Never one to give up bonus points, I went for the Unicorn level in Jae’s Sapphic Reading Challenge for 2021. I’m not sure if I’m a particularly eclectic reader, but I didn’t have that hard of a time finding books to fit the categories and I actually enjoyed all of them quite a bit. So let’s hear it for unicorns!
My ten Unicorn books are:
1. Butch/butch pairing – Complex Dimensions, Brenda Murphy RECOMMEND
This is the fourth book in the Rowan House series but it is able to read as a standalone. Rowan House is an exclusive retreat where all one’s BDSM fantasies can be played out in a beautiful English countryside setting. Recently out of prison (for a crime she didn’t commit), Veronica is at a crossroads and makes the decision to take the position as a stable master (no … she manages the stable, the other Masters are in the house) as chance to get a fresh start. There’s some BDSM – but it isn’t quite as heavy as the other book in the series I read. This provides an interesting set of characters in Veronica and Millie and their relationship. Well written and definitely not run of the mill.
2. Time Travel: One Last Stop , Casey McQuiston DEFINITELY RECOMMEND
Wow. This may have been my favourite books of the year and I can not recommend this one enough. I was looking for a lesfic time travel book (oddly enough, there aren’t a lot of them) and this had quite a few good reviews. At first I wasn’t sure how engaged I was going to be with a troupe of 20 somethings living in Brooklyn, but I was quickly and completely enthralled with this book. There’s an almost magical feel to the book – it’s sweet, charming, whimsical and hits all the right notes. I loved the characters, looking at you Jane. It’s such a quirky and original plot that I was delighted and surprised and ended the book with a massive sigh – sad that it ended, but so damned happy that I had read the novel. This isn’t a sci-fi, it’s a wonderful mix of friends, family, romance, community and mystery. Do yourself a favour and read this one.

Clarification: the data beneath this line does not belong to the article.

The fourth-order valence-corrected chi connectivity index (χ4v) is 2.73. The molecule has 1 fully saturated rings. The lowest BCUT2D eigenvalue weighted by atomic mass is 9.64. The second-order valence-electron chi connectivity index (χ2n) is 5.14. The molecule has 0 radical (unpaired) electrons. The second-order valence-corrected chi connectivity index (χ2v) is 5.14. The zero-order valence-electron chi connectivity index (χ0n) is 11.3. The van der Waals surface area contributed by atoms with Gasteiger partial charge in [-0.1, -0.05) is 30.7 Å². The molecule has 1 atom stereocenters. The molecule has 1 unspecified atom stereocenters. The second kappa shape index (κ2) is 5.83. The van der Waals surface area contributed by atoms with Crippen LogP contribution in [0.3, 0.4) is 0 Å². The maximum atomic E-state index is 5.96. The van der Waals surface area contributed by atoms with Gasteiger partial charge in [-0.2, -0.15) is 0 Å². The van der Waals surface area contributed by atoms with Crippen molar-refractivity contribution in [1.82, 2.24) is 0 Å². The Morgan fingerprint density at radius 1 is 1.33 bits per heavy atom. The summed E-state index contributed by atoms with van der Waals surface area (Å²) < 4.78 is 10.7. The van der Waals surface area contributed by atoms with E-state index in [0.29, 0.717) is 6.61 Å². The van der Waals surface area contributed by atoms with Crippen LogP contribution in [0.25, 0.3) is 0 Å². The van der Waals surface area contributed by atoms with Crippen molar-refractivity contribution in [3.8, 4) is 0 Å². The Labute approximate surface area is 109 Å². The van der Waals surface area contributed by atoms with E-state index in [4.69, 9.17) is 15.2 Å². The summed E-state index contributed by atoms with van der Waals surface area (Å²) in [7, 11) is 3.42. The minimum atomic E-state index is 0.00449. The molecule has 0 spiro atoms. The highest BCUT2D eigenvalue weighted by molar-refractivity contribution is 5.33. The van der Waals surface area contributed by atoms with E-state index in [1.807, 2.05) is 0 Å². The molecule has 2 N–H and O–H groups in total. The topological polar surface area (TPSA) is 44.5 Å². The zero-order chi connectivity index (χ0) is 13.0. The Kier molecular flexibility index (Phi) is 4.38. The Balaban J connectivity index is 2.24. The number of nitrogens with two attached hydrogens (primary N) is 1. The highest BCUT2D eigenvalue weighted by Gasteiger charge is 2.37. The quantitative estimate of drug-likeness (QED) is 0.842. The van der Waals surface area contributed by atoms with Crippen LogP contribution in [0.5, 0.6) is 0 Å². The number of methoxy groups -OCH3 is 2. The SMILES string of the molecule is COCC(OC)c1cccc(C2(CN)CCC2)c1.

3. Character over 40 – Ignis, KJ DEFINITELY RECOMMEND
Overall, was really impressed with this one. I didn’t know that KJ could write such a dark story and was pleasantly surprised at how well the darker undertones of the suspense plot meshed with the romance. There’s a wonderfully creepy suspense that involves flashbacks of a young girl who is growing up in a rural religious cult. The flashbacks alternate with the story of a series of disappearances of young women from two Melbourne Boarding Schools. The juxtaposition of the two storylines creates tension and suspense as you become invested in both and how they are related. There’s pretty much of an instant spark between the two mains. Both are phenomenally intelligent, strong-willed and confident in who and what they are – and won’t apologize or make excuses for their choices or actions. The dialogue is smart and sharp with the chemistry between them pretty much setting the pages on fire. The word smolder comes to mind as the attraction sizzles and builds.
4. High fantasy – Aurora’s Angel, Emily Noon – RECOMMEND